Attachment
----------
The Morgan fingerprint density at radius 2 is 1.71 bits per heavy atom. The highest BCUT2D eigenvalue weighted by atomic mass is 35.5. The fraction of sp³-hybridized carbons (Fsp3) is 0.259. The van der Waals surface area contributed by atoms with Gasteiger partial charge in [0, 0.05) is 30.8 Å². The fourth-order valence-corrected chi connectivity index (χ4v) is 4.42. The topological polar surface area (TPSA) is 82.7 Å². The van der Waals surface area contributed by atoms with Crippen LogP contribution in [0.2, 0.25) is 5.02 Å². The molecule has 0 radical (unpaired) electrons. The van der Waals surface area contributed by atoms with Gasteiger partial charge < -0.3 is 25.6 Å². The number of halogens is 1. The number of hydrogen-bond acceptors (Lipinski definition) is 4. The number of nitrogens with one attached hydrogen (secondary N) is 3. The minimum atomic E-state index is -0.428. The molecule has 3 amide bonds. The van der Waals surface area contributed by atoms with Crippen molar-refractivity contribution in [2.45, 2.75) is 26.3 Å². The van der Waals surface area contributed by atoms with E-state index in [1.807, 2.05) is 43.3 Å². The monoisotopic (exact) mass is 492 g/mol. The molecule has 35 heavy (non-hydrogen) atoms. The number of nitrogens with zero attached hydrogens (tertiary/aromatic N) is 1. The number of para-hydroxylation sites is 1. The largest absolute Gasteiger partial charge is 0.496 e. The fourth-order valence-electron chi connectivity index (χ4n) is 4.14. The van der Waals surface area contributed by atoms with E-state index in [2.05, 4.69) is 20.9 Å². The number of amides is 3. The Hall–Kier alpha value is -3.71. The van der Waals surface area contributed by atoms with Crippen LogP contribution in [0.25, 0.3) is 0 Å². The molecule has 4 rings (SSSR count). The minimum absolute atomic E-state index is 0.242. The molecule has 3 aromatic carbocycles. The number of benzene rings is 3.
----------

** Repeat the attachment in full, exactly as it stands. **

The Morgan fingerprint density at radius 2 is 1.71 bits per heavy atom. The highest BCUT2D eigenvalue weighted by atomic mass is 35.5. The fraction of sp³-hybridized carbons (Fsp3) is 0.259. The van der Waals surface area contributed by atoms with Gasteiger partial charge in [0, 0.05) is 30.8 Å². The fourth-order valence-corrected chi connectivity index (χ4v) is 4.42. The topological polar surface area (TPSA) is 82.7 Å². The van der Waals surface area contributed by atoms with Crippen LogP contribution in [0.2, 0.25) is 5.02 Å². The molecule has 0 radical (unpaired) electrons. The van der Waals surface area contributed by atoms with Gasteiger partial charge < -0.3 is 25.6 Å². The number of halogens is 1. The number of hydrogen-bond acceptors (Lipinski definition) is 4. The number of nitrogens with one attached hydrogen (secondary N) is 3. The minimum atomic E-state index is -0.428. The molecule has 3 amide bonds. The van der Waals surface area contributed by atoms with Crippen molar-refractivity contribution in [2.45, 2.75) is 26.3 Å². The van der Waals surface area contributed by atoms with E-state index in [1.807, 2.05) is 43.3 Å². The monoisotopic (exact) mass is 492 g/mol. The molecule has 35 heavy (non-hydrogen) atoms. The number of nitrogens with zero attached hydrogens (tertiary/aromatic N) is 1. The number of para-hydroxylation sites is 1. The largest absolute Gasteiger partial charge is 0.496 e. The fourth-order valence-electron chi connectivity index (χ4n) is 4.14. The van der Waals surface area contributed by atoms with E-state index in [2.05, 4.69) is 20.9 Å². The number of amides is 3. The Hall–Kier alpha value is -3.71. The van der Waals surface area contributed by atoms with Crippen LogP contribution in [0.25, 0.3) is 0 Å². The molecule has 4 rings (SSSR count). The minimum absolute atomic E-state index is 0.242. The molecule has 3 aromatic carbocycles. The number of benzene rings is 3.